[The book A Lebanese Archive by Ania Dabrowska, from the collection of Diab Alkarssifi, was published by Book Works and Arab Image Foundation, 2015.]
Om Ashad, (Ashad’s Mother)
Slefa Village, Lebanon, 1984
1984 was a bloody year in Lebanon, with heavy fighting in Beirut. Bekaa valley was under the control of the Syrian army, but despite this and despite the war it was not affected by the fighting. Life went on as normal. We were on a trip to the waterfalls in Yammouneh, near Baalbeck. The woman in the pictures, Om Ashad, was like a ‘mother of all the boys’. Her son Ashad is a doctor today. (…) Usually we would go to this area because it has a river and a waterfall. (…) I took most of the pictures spontaneously, without thinking, and then later, I see the beauty of the photograph. I don’t like to reminisce about these days because they were too beautiful.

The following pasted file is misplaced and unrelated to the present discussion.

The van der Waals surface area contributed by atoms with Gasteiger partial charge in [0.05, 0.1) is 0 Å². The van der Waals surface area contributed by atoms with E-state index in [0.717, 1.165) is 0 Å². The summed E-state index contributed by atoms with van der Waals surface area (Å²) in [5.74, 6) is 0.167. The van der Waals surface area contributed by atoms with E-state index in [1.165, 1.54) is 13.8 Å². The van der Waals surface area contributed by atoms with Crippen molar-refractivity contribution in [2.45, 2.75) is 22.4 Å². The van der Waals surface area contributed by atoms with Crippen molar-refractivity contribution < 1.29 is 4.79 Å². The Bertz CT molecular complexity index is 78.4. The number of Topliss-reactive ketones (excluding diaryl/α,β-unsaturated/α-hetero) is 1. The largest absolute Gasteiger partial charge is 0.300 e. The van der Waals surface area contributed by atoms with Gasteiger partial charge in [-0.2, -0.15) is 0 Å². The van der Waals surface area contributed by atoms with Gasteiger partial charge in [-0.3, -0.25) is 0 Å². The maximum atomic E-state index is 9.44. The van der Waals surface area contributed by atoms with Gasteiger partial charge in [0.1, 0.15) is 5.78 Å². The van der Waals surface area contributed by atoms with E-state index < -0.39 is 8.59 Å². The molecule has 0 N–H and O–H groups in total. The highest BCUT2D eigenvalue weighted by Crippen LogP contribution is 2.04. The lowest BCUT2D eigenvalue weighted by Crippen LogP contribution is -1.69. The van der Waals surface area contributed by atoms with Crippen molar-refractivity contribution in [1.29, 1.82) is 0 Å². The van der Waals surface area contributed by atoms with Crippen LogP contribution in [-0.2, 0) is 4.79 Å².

The story is shot in what appears to be Diab’s typical manner: a lot of frames are over or underexposed, carelessly framed, out of focus, but thenthere are two or three images that jump out and linger. The beautiful Om Ashad is one of my favourite women in the collection. In this case, everything leads to her dancing sequence, which would not be as perfect as it is without ‘the other frames’ around it. Those shots are like the archive’s subconscious, where the unspoken ideas, thoughts and feelings reside, whilst the perfect frames are like clear thoughts amidst confusion, a breath of air to a drowning man, the calm in the middle of a storm.
Text from Ania Dabrowska’s interview with Diab Alkarssifi, ‘Conversations About Archives’, The Creative SPACE Programme, from Artist’s SPACE / Arlington Residency Journal, 24 May 2011 and from a Kickstarter campaign film (Diab’s voice), 2014; photographs by Diab Alkarssifi